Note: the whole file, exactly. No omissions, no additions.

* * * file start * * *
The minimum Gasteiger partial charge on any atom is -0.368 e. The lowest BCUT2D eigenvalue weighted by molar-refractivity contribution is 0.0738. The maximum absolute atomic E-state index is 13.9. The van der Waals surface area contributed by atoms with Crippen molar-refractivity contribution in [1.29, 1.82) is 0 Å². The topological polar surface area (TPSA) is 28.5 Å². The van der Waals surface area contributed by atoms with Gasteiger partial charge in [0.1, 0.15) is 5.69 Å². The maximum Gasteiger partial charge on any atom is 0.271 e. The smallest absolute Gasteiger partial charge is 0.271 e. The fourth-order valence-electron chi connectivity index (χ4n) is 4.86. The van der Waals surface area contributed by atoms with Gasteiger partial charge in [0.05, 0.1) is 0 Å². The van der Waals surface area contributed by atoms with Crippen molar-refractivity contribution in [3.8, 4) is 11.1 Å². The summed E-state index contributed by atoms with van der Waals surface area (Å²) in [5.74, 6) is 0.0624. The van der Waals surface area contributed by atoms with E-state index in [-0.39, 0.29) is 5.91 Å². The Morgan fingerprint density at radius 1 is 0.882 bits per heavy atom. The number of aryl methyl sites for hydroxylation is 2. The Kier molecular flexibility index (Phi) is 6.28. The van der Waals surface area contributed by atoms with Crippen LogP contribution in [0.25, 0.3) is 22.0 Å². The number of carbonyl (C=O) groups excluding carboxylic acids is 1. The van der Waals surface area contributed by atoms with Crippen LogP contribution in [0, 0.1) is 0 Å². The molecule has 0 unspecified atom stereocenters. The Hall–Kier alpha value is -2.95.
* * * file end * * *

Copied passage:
The minimum Gasteiger partial charge on any atom is -0.368 e. The lowest BCUT2D eigenvalue weighted by molar-refractivity contribution is 0.0738. The maximum absolute atomic E-state index is 13.9. The van der Waals surface area contributed by atoms with Crippen molar-refractivity contribution in [1.29, 1.82) is 0 Å². The topological polar surface area (TPSA) is 28.5 Å². The van der Waals surface area contributed by atoms with Gasteiger partial charge in [0.1, 0.15) is 5.69 Å². The maximum Gasteiger partial charge on any atom is 0.271 e. The smallest absolute Gasteiger partial charge is 0.271 e. The fourth-order valence-electron chi connectivity index (χ4n) is 4.86. The van der Waals surface area contributed by atoms with Gasteiger partial charge in [0.05, 0.1) is 0 Å². The van der Waals surface area contributed by atoms with Crippen molar-refractivity contribution in [3.8, 4) is 11.1 Å². The summed E-state index contributed by atoms with van der Waals surface area (Å²) in [5.74, 6) is 0.0624. The van der Waals surface area contributed by atoms with E-state index in [-0.39, 0.29) is 5.91 Å². The Morgan fingerprint density at radius 1 is 0.882 bits per heavy atom. The number of aryl methyl sites for hydroxylation is 2. The Kier molecular flexibility index (Phi) is 6.28. The van der Waals surface area contributed by atoms with Crippen LogP contribution in [0.25, 0.3) is 22.0 Å². The number of carbonyl (C=O) groups excluding carboxylic acids is 1. The van der Waals surface area contributed by atoms with Crippen LogP contribution in [0, 0.1) is 0 Å². The molecule has 0 unspecified atom stereocenters. The Hall–Kier alpha value is -2.95.